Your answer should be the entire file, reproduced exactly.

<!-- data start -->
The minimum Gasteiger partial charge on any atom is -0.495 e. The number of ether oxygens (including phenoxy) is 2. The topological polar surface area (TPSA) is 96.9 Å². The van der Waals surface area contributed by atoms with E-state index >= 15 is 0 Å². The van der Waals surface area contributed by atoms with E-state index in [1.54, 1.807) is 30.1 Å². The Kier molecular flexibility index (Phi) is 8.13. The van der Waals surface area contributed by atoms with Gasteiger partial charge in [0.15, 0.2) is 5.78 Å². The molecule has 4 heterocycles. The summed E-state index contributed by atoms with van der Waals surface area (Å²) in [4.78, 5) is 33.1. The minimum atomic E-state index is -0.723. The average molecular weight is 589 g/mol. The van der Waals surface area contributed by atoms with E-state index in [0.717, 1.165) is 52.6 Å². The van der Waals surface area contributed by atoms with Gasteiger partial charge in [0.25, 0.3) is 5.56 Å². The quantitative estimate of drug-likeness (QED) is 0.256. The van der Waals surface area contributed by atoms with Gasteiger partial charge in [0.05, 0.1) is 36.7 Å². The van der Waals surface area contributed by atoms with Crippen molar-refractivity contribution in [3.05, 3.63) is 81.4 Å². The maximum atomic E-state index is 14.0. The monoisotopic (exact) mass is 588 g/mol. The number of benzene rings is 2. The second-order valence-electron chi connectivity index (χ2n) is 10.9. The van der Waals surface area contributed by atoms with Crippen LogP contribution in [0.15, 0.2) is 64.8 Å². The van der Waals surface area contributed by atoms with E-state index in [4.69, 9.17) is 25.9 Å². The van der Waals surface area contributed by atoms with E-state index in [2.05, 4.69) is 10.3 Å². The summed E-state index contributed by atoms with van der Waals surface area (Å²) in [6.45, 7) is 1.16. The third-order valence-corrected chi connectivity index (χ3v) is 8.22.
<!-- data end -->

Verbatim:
The minimum Gasteiger partial charge on any atom is -0.495 e. The number of ether oxygens (including phenoxy) is 2. The topological polar surface area (TPSA) is 96.9 Å². The van der Waals surface area contributed by atoms with E-state index >= 15 is 0 Å². The van der Waals surface area contributed by atoms with E-state index in [1.54, 1.807) is 30.1 Å². The Kier molecular flexibility index (Phi) is 8.13. The van der Waals surface area contributed by atoms with Gasteiger partial charge in [0.15, 0.2) is 5.78 Å². The molecule has 4 heterocycles. The summed E-state index contributed by atoms with van der Waals surface area (Å²) in [4.78, 5) is 33.1. The minimum atomic E-state index is -0.723. The average molecular weight is 589 g/mol. The van der Waals surface area contributed by atoms with E-state index in [0.717, 1.165) is 52.6 Å². The van der Waals surface area contributed by atoms with Gasteiger partial charge in [0.25, 0.3) is 5.56 Å². The quantitative estimate of drug-likeness (QED) is 0.256. The van der Waals surface area contributed by atoms with Gasteiger partial charge in [0.05, 0.1) is 36.7 Å². The van der Waals surface area contributed by atoms with Crippen molar-refractivity contribution in [3.05, 3.63) is 81.4 Å². The maximum atomic E-state index is 14.0. The monoisotopic (exact) mass is 588 g/mol. The number of benzene rings is 2. The second-order valence-electron chi connectivity index (χ2n) is 10.9. The van der Waals surface area contributed by atoms with Crippen LogP contribution in [0.15, 0.2) is 64.8 Å². The van der Waals surface area contributed by atoms with E-state index in [4.69, 9.17) is 25.9 Å². The van der Waals surface area contributed by atoms with E-state index in [2.05, 4.69) is 10.3 Å². The summed E-state index contributed by atoms with van der Waals surface area (Å²) in [6.45, 7) is 1.16. The third-order valence-corrected chi connectivity index (χ3v) is 8.22.